Welcome to the home of The Question Evolution Project. Presenting information demonstrating that there is no truth in minerals-to-man evolution, and presenting evidence for special creation. —Established by Cowboy Bob Sorensen

Friday, August 16, 2019

Coyotes Have Gone to the Dogs

Out riding a forest trail at night, it is common to hear a coyote howl. This can give a greenhorn a bit of a start, but not as bad as hearing a cougar. Is the word pronounced KY-ote or ky-O-tee? Depends on where you are. My text-to-speech reader gets a mite confused and uses both in the same paragraph. They have a bad reputation. Is it deserved?

Many people consider coyotes pests. That is often true, but they are also being troublesome to evolutionists as well.
Credit: Flickr / AdititheStargazer (CC by-NC-SA 2.0)
While coyotes frequently make guest appearances in Western shows, they are found in most of these here United States, including New York and Alaska. These critters are crafty, stealing and eating all sorts of things. Sometimes they hunt in packs or even team up with other animals. By the way, the one in the cartoons should have caught the roadrunner because coyotes are faster.



Like their jackal and dingo cousins, they are considered pests. Some folks try killing them off which actually causes them to increase their population! They breed well, and the Eastern coyote has been found to have domestic dog DNA. Those in the wild have been known to breed with wolves as well. Darwin's disciples mistakenly call this "evolution", but that is not the case. Scientists are uncertain about the definition of species (Wikipedia, that bastion of objective science notwithstanding), but this activity illustrates the created kind of Genesis.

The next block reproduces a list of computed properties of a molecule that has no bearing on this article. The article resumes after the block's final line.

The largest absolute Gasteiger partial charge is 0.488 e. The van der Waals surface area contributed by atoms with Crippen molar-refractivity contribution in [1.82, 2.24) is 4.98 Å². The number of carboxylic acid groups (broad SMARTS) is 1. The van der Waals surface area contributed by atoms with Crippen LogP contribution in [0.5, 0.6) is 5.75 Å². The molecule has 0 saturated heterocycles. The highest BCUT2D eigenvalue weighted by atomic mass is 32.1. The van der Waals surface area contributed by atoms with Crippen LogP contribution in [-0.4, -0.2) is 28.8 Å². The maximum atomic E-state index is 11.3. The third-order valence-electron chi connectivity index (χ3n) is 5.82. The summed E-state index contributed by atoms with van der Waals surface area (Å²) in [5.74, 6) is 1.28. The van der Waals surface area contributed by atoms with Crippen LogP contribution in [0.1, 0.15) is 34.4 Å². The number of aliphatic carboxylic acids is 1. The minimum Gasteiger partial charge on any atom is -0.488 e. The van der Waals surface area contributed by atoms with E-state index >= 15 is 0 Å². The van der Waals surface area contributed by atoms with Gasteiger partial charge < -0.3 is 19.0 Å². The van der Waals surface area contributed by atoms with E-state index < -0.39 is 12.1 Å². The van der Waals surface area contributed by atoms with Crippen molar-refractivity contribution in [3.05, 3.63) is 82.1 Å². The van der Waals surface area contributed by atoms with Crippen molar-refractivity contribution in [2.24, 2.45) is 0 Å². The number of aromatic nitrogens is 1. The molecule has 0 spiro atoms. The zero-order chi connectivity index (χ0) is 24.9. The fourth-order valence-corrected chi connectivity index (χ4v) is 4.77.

In many American Indian tales and traditions, the coyote is renowned as the Trickster—greedy, vain, cunning, and a liar. When European settlers arriving at the Great Plains first encountered it, aside from “heralding it as an icon of the expansive West”, the coyote’s reputation fared little better. Raids on livestock soon saw the colonists “vilifying it as the ultimate varmint, the bloodthirsty bane of sheep and cattle ranchers.”3 No doubt remembering Europe’s wolves, which it resembles, the settlers’ names for the coyote included brush wolf, prairie wolf, little wolf, and cased wolf. (Sometimes also the American jackal; though larger, the coyote is similar to the golden jackal of Eurasia.)
To read the rest of this extremely interesting article, click on "The wily coyote—dogged by reputation, this coy ‘wolf’ continues to surprise".

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